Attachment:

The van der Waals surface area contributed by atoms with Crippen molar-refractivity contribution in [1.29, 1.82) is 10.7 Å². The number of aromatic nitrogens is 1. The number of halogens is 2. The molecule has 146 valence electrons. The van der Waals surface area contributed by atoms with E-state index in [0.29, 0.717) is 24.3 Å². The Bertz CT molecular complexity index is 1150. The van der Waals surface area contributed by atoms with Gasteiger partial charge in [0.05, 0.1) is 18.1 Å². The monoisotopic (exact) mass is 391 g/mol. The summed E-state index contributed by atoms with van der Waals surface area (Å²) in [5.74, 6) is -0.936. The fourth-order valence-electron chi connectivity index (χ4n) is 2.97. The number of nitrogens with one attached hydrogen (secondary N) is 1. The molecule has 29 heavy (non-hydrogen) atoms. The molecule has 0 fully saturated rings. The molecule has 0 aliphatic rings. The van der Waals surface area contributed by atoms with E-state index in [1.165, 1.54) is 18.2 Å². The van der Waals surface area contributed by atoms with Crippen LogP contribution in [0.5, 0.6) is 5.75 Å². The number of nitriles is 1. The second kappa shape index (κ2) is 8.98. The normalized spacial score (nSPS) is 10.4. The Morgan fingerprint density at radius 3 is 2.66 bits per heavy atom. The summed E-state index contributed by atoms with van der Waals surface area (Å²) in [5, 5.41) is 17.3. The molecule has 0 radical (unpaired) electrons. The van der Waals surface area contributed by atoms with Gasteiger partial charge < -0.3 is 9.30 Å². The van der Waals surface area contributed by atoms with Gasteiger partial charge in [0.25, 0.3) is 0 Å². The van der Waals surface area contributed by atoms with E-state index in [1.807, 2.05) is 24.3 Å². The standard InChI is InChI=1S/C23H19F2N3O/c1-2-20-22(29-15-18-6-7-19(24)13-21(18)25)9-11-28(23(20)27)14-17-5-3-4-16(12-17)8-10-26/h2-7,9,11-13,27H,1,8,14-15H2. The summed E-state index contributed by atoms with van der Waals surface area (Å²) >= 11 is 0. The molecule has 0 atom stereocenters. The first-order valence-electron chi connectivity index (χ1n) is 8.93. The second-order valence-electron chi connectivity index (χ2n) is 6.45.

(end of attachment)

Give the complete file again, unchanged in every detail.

The van der Waals surface area contributed by atoms with Crippen molar-refractivity contribution in [1.29, 1.82) is 10.7 Å². The number of aromatic nitrogens is 1. The number of halogens is 2. The molecule has 146 valence electrons. The van der Waals surface area contributed by atoms with E-state index in [0.29, 0.717) is 24.3 Å². The Bertz CT molecular complexity index is 1150. The van der Waals surface area contributed by atoms with Gasteiger partial charge in [0.05, 0.1) is 18.1 Å². The monoisotopic (exact) mass is 391 g/mol. The summed E-state index contributed by atoms with van der Waals surface area (Å²) in [5.74, 6) is -0.936. The fourth-order valence-electron chi connectivity index (χ4n) is 2.97. The number of nitrogens with one attached hydrogen (secondary N) is 1. The molecule has 29 heavy (non-hydrogen) atoms. The molecule has 0 fully saturated rings. The molecule has 0 aliphatic rings. The van der Waals surface area contributed by atoms with E-state index in [1.165, 1.54) is 18.2 Å². The van der Waals surface area contributed by atoms with Crippen LogP contribution in [0.5, 0.6) is 5.75 Å². The number of nitriles is 1. The second kappa shape index (κ2) is 8.98. The normalized spacial score (nSPS) is 10.4. The Morgan fingerprint density at radius 3 is 2.66 bits per heavy atom. The summed E-state index contributed by atoms with van der Waals surface area (Å²) in [5, 5.41) is 17.3. The molecule has 0 radical (unpaired) electrons. The van der Waals surface area contributed by atoms with Gasteiger partial charge < -0.3 is 9.30 Å². The van der Waals surface area contributed by atoms with Gasteiger partial charge in [0.25, 0.3) is 0 Å². The van der Waals surface area contributed by atoms with E-state index in [1.807, 2.05) is 24.3 Å². The standard InChI is InChI=1S/C23H19F2N3O/c1-2-20-22(29-15-18-6-7-19(24)13-21(18)25)9-11-28(23(20)27)14-17-5-3-4-16(12-17)8-10-26/h2-7,9,11-13,27H,1,8,14-15H2. The summed E-state index contributed by atoms with van der Waals surface area (Å²) >= 11 is 0. The molecule has 0 atom stereocenters. The first-order valence-electron chi connectivity index (χ1n) is 8.93. The second-order valence-electron chi connectivity index (χ2n) is 6.45.